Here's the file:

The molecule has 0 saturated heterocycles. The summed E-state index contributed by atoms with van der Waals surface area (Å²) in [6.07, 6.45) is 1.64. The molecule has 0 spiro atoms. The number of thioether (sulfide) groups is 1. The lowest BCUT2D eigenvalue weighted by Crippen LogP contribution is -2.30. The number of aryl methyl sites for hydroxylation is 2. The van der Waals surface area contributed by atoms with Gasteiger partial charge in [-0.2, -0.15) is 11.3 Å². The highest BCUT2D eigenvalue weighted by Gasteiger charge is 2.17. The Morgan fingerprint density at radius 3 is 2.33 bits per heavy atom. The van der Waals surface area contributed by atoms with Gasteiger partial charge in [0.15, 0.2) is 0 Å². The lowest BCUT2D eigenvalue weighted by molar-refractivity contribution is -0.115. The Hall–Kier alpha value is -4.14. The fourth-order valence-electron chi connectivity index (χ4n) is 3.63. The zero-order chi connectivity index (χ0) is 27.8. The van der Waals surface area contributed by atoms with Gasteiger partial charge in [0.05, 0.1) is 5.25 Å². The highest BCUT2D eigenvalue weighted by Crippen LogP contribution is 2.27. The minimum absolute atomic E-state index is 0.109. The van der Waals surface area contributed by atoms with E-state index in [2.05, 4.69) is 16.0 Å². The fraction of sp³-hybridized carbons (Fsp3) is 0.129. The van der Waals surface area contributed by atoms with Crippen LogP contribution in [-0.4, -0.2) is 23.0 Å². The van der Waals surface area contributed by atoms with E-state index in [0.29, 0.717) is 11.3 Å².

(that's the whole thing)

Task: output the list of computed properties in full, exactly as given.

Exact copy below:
The molecule has 0 saturated heterocycles. The summed E-state index contributed by atoms with van der Waals surface area (Å²) in [6.07, 6.45) is 1.64. The molecule has 0 spiro atoms. The number of thioether (sulfide) groups is 1. The lowest BCUT2D eigenvalue weighted by Crippen LogP contribution is -2.30. The number of aryl methyl sites for hydroxylation is 2. The van der Waals surface area contributed by atoms with Gasteiger partial charge in [-0.2, -0.15) is 11.3 Å². The highest BCUT2D eigenvalue weighted by Gasteiger charge is 2.17. The Morgan fingerprint density at radius 3 is 2.33 bits per heavy atom. The van der Waals surface area contributed by atoms with Gasteiger partial charge in [0.15, 0.2) is 0 Å². The lowest BCUT2D eigenvalue weighted by molar-refractivity contribution is -0.115. The Hall–Kier alpha value is -4.14. The fourth-order valence-electron chi connectivity index (χ4n) is 3.63. The zero-order chi connectivity index (χ0) is 27.8. The van der Waals surface area contributed by atoms with Gasteiger partial charge in [0.05, 0.1) is 5.25 Å². The highest BCUT2D eigenvalue weighted by Crippen LogP contribution is 2.27. The minimum absolute atomic E-state index is 0.109. The van der Waals surface area contributed by atoms with E-state index in [2.05, 4.69) is 16.0 Å². The fraction of sp³-hybridized carbons (Fsp3) is 0.129. The van der Waals surface area contributed by atoms with Crippen LogP contribution in [-0.4, -0.2) is 23.0 Å². The van der Waals surface area contributed by atoms with E-state index in [0.29, 0.717) is 11.3 Å².